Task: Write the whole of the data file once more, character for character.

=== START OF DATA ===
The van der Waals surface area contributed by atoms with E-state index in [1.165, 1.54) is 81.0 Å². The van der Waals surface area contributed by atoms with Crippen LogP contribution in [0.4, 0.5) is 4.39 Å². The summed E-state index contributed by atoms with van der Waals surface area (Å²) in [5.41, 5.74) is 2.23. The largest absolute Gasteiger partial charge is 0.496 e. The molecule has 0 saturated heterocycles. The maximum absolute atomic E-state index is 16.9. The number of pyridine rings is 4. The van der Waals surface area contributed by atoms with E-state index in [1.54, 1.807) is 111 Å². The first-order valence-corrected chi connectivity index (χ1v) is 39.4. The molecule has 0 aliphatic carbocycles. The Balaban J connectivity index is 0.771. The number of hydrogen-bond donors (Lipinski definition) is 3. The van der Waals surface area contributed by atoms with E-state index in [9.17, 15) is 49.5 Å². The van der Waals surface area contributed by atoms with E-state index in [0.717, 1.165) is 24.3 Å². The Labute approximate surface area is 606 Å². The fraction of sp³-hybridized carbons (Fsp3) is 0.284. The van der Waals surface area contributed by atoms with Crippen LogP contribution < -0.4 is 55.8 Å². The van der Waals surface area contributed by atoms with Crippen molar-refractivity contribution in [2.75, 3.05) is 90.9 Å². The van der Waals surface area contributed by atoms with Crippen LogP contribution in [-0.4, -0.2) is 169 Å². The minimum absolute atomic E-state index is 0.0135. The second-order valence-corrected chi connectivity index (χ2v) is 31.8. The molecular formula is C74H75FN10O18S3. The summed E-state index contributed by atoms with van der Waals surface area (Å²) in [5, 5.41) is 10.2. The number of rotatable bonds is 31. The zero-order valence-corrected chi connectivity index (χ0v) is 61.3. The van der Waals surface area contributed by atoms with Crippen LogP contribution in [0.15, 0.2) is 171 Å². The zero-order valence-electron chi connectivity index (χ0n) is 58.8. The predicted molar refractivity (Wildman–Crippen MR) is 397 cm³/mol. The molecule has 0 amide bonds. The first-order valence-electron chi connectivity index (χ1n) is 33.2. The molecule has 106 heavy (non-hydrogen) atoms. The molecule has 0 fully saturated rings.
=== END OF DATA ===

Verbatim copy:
The van der Waals surface area contributed by atoms with E-state index in [1.165, 1.54) is 81.0 Å². The van der Waals surface area contributed by atoms with Crippen LogP contribution in [0.4, 0.5) is 4.39 Å². The summed E-state index contributed by atoms with van der Waals surface area (Å²) in [5.41, 5.74) is 2.23. The largest absolute Gasteiger partial charge is 0.496 e. The molecule has 0 saturated heterocycles. The maximum absolute atomic E-state index is 16.9. The number of pyridine rings is 4. The van der Waals surface area contributed by atoms with E-state index in [1.54, 1.807) is 111 Å². The first-order valence-corrected chi connectivity index (χ1v) is 39.4. The molecule has 0 aliphatic carbocycles. The Balaban J connectivity index is 0.771. The number of hydrogen-bond donors (Lipinski definition) is 3. The van der Waals surface area contributed by atoms with E-state index in [9.17, 15) is 49.5 Å². The van der Waals surface area contributed by atoms with E-state index in [0.717, 1.165) is 24.3 Å². The Labute approximate surface area is 606 Å². The fraction of sp³-hybridized carbons (Fsp3) is 0.284. The van der Waals surface area contributed by atoms with Crippen LogP contribution < -0.4 is 55.8 Å². The van der Waals surface area contributed by atoms with Crippen molar-refractivity contribution in [2.75, 3.05) is 90.9 Å². The van der Waals surface area contributed by atoms with Crippen LogP contribution in [-0.4, -0.2) is 169 Å². The minimum absolute atomic E-state index is 0.0135. The second-order valence-corrected chi connectivity index (χ2v) is 31.8. The molecular formula is C74H75FN10O18S3. The summed E-state index contributed by atoms with van der Waals surface area (Å²) in [5, 5.41) is 10.2. The number of rotatable bonds is 31. The zero-order valence-corrected chi connectivity index (χ0v) is 61.3. The van der Waals surface area contributed by atoms with Crippen LogP contribution in [0.15, 0.2) is 171 Å². The zero-order valence-electron chi connectivity index (χ0n) is 58.8. The predicted molar refractivity (Wildman–Crippen MR) is 397 cm³/mol. The molecule has 0 amide bonds. The first-order valence-electron chi connectivity index (χ1n) is 33.2. The molecule has 106 heavy (non-hydrogen) atoms. The molecule has 0 fully saturated rings.